Less is more for this Goldilocks of the sea

By Mike Rose

Having guests to stay on board is no hassle in this new Australian-built cruiser

The Maritimo M45 is just the right size for a couple or a young family, with all the bells and whistles to make cruising a breeze. The pilothouse, the galleyand the fridge/BBQ unit
The Maritimo M45 is just the right size for a couple or a young family, with all the bells and whistles to make cruising a breeze. The pilothouse, the galleyand the fridge/BBQ unit

Astronomers searching for Earth-like planets pay particular attention to what they call the Goldilocks Zone. This is the area that is just the right distance from a suitable star so as to be neither too hot nor too cold to support life.

The equivalent in the boating world is the almost mystical perfect length, that size at which a boat ideally serves its intended purpose.

Iconoclastic yacht designer John Spencer was adamant that, for sailing dinghies, this perfect length was 14 feet (about 4.3 metres) and it seems there must be something special about that number 14. For, when it comes to mid-sized cruisers, it appears that 14 metres is just the right length, neither too big, nor too small.

Our friends across the Tasman certainly think so: they have taken to referring to the new Maritimo M45 as the Goldilocks boat and it is easy to see why. With an LOA (length over all) of 14.8 metres, the M45 is small enough to be easily handled by a single couple and large enough to accommodate a brace of friends, too.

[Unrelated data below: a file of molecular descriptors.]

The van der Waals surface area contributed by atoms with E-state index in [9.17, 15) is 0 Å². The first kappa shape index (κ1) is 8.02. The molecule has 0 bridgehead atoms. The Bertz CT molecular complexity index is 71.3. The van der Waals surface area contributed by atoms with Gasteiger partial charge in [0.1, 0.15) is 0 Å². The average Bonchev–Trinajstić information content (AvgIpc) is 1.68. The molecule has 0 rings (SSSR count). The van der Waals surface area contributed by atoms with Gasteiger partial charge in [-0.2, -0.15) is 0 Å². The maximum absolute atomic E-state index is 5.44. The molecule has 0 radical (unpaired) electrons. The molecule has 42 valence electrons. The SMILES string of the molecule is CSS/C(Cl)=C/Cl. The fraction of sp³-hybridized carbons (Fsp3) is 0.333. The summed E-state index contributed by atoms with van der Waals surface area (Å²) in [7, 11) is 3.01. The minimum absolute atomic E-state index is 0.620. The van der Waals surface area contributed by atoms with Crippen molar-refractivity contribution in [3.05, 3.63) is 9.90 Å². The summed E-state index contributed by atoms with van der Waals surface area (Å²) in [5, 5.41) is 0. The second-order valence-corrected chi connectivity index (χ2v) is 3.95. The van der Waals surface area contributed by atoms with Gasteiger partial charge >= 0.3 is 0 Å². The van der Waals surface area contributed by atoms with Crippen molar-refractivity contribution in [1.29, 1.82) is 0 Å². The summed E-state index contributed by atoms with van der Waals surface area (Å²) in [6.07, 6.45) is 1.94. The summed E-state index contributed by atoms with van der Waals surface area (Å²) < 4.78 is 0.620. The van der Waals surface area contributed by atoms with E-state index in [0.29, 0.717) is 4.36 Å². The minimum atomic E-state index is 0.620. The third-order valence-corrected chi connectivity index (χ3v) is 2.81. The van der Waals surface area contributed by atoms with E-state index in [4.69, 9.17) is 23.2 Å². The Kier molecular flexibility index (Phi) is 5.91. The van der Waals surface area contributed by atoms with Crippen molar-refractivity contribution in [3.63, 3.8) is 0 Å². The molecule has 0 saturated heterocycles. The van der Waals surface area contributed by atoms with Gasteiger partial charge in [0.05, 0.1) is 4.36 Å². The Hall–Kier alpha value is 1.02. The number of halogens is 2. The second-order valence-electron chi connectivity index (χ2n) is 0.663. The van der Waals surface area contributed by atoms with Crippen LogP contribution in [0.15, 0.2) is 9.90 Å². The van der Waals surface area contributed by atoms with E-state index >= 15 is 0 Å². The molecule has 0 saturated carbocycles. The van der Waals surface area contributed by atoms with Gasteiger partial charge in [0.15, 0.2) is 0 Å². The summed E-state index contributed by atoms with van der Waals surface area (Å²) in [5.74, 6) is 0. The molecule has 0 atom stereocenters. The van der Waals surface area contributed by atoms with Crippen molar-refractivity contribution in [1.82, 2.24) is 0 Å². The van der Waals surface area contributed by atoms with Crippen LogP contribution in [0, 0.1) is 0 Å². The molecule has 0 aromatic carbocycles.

The smallest boat in Maritimo's Motoryacht range, the M45 is based on the company's 2010 440 Offshore hull. However, a hull extension at the transom, a new deck design and a different superstructure make the similarities difficult to spot.

When first unveiled about a year ago, the M45 impressed many with its combination of reasonably high specifications and relatively modest price tag. For just shy of A$1 million, the M45 came with a choice of pod drives (complete with joystick steering) or shaft drives (with bow and stern thrusters), air conditioning throughout, generator, washing machine, Strataglass clears around the aft of the bridge and even a highly spec'd electronics package.

Owners can, of course, choose to upgrade or swap the electronics package to one of their choice, add a watermaker or, in the case of Andiamo, the first M45 to arrive here, install a Seakeeper M800 gyro (for an additional A$84,000).

Unlike with the 440 Offshore, on the M45 Maritimo has sensibly followed the "less is more" philosophy, resisting the temptation to overfill what is a reasonably modest amount of interior space.

We tried to cram too much into the 440, admits Greg Haines, the company's sales and marketing director. With the M45 featuring walkaround side decks yet having the same beam as the 440, it was not a mistake the company was going to make twice.

"With the M45, we have managed to deliver a boat with superior space and a layout that stays fresh and open, yet still has two generously-sized cabins, larger bathrooms, a bigger cockpit, longer flybridge and a more spacious saloon," says Haines.

It also has a high standard of finish. The timber - you have a choice of teak, cherry or beech - receives 13 coats of varnish before being installed alongside soft leather head linings and wall coverings.

Back when there were a number of New Zealand companies building boats like this, their interior layouts were generally constrained by having to accommodate a fully featured helm station in the saloon.